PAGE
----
The last thing that God uses to show us His will for us is circumstances, or just the way life unfolds. God uses the circumstances in our life to mold and shape us toward the goal He has in mind for us. What are our desires? What are we good at? What need can we meet? What do we have an interest in or compassion for? We look at the way the situation is unfolding and make the best choice we can. His leading is not often a direct revelation as much as it is His sovereign controlling of the circumstances of our lives, leading us in the direction we’re supposed to go. And, if we get to a point where His leading is not clear, we should wait on Him until it is.

There is no three step method to understanding God’s will for our lives. It involves a lifelong process of falling in love with His word and learning its precepts. The more we know God, the more our decisions will be in line with His will for us. We call and wait on Him daily in prayer, asking the Spirit within us to guide us. By the guidance of His hand, as He daily works out the circumstances of our lives, He leads us along the path of life, not allowing us to wander in the wrong direction. Life is a faith walk. God doesn’t write our future on the wall for us to read in advance, but calls for us to see it daily as we walk hand-in-hand with Him. We walk by faith, trusting Him for today and for our future. There is no better way to live! It would be nice to have a Urim and Thummim in one way, but we have a better and more intimate partner now. Hebrew 1:1-2 says it well, “In the past God spoke to our forefathers through the prophets at many times and in various ways, but in these last days, He has spoken to us by His Son….”

Urim and Thummim; Knowing God’s Will – Part 1

Nothing gets our attention quicker than someone writing or speaking about, “knowing God’s will”. We all desperately want to know about the future and we want to be able to ask God for direction and have him plainly give it to us. If you study the Old Testament and in particular the book of Exodus, you will discover the method that the Israelites were told to use to determine God’s will in matters of great importance. It will give you some fresh insight on your quest to know God’s will for your life. Let’s take a look at what the Bible calls the, “Urim and Thummim”. In our first session we will attempt to describe these objects and how they were used by the Israelites. Then in our second session we will try to apply it to our own walk with God. Let’s, ”go and see” what is entailed in this fascinating subject in the Hebrew Bible.

In Exodus 28:1-15, God gave Moses specific and detailed instructions on how to make the priestly garment for his brother, Aaron, the High Priest. Verse 15 says, “fashion a breast piece for making decisions”. The breast piece was folded double to make a pocket or pouch around the heart. Inside this pocket or pouch were placed two objects, the Urim and Thummim (read Exodus 28:29-30). They were to be close to Aaron’s heart when he entered the Tabernacle in the presence of the Lord.

Apparently the Israelites knew what the Urim and Thummim were and how they were made and used, but the Bible doesn’t describe their appearance in any way, so we are left to guess as to what they were made of and looked like. They seem to have been some type of “holy dice” that were thrown to determine God’s will. Scholars speculate that they were made of stone, or bones, or some type of precious gems – similar to what was on the rest of Aaron’s breast piece – however, we just don’t know.

The Hebrew meaning for these words is interesting, also. The Hebrew word, “Urim” begins with the first letter of the Hebrew alphabet (alef) and Thummim begins with the last letter (tav), which is interesting in that it seems to indicate that it covers the whole spectrum from beginning to end. “Urim” means, “curses” and “Thummim” means, “perfections”. Scholars speculate about how they were read and actually used. One suggestion was that in a series of rolls, if “Urim” (curses) came up the most, then the answer was no. If “Thummim” (perfections) dominated, then the answer was yes. Also, it has been suggested that perhaps they were different colors such as black and white, with the same type of scenario for getting an answer. Or, possibly they could have been an object with two sides, like a coin, with “Yes or No” on them and they were tossed into the air to get an answer. We really just don’t know how exactly they were used. What is interesting though is that they were often used in time of crisis to determine the will of God. They trusted God to reveal his will to the High Priest through this decision making breast piece and objects. Proverbs 16:33 says, “The lot is cast into the lap, but it’s every decision is from the Lord”.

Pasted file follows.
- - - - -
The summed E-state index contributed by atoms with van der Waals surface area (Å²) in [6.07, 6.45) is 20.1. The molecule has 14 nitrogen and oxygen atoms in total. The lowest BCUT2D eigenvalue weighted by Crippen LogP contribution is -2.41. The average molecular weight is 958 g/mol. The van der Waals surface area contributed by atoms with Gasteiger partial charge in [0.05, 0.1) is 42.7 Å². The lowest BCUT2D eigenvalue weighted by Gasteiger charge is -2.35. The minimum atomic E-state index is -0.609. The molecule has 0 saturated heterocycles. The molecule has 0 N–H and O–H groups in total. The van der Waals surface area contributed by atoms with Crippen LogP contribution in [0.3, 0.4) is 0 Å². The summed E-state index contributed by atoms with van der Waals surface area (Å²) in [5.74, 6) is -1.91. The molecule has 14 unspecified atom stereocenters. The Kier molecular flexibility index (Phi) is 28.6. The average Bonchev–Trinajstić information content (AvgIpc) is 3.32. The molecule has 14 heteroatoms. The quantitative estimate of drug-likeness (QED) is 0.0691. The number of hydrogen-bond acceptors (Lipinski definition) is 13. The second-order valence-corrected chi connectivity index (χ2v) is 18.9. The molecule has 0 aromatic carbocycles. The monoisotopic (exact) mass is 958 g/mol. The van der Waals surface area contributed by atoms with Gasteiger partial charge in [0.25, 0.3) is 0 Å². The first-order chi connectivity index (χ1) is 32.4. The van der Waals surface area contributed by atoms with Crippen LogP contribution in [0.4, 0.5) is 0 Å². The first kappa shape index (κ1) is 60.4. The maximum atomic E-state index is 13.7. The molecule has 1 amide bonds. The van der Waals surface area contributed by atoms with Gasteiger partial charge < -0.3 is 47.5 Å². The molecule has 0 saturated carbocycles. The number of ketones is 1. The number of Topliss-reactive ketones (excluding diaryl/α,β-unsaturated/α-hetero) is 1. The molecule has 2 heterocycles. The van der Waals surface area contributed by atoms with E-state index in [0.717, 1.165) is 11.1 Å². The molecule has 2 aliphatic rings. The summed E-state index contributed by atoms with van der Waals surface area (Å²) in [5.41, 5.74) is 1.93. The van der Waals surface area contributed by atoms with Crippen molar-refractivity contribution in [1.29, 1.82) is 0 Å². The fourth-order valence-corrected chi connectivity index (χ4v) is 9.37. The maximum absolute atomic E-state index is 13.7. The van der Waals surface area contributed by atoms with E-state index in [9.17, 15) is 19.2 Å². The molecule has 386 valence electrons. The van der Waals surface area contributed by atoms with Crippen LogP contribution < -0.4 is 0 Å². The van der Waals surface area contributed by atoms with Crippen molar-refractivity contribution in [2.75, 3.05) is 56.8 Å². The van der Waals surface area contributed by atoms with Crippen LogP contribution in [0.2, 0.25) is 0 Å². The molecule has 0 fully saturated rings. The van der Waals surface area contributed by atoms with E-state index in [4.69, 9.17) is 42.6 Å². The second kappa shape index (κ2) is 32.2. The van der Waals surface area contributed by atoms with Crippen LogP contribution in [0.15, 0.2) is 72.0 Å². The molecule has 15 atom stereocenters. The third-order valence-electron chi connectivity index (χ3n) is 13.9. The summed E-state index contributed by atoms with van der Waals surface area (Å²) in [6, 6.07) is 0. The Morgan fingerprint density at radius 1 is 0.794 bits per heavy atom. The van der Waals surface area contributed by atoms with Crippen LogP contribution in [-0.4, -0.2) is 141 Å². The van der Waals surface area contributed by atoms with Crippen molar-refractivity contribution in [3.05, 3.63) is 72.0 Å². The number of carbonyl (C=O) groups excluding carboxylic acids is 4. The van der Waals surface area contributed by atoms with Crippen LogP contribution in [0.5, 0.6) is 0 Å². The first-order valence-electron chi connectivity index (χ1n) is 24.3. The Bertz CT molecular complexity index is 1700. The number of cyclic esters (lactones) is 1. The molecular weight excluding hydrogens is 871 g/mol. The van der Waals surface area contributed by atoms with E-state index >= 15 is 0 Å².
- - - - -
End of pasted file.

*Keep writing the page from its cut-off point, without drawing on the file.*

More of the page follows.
There are several stories in the Hebrew Bible where the Urim and Thummim were used. Joshua, in Numbers 27:21, was commissioned to succeed Moses and was instructed to go before Eleazar, the high priest and to obtain decisions from him by consulting the Urim. Joshua knew when to stay and when to go by consulting the Urim and Thummim. Saul also consulted the Urim and Thummim in 1 Samuel 28:6, but he didn’t get the answer he was looking for. Later, David received clear direction after consulting the ephod on attacking the Amalekites (1 Samuel 23:1-2,9-12 and 1 Samuel 30: 1-8). The Urim and Thummim are mentioned in Nehemiah when they were rebuilding the wall and returning to Jerusalem from Babylonian captivity. A question arose as to who were eligible to become priests, since all family records had been lost (Nehemiah 7:65 and Ezra 2:63). In these verses the men were told to wait until the priest could use the Urim and Thummim. There are many other examples in the Bible where, although not specifically mentioned as the Urim and Thummim, lots were cast to make important decisions. It is very important to note here that only the high priest was allowed to consult the Urim and Thummim, and only in matters of great concern to the public good, and in instances where men could not possibly know the answer. The answer was not considered just a matter of chance, but God giving his judgment, his decision as to what to do. Now, that we have some basic knowledge of what the Urim and Thummim were and how they were used, let’s see if we can apply it to our walk and our desire to also know what God’s will for our life is.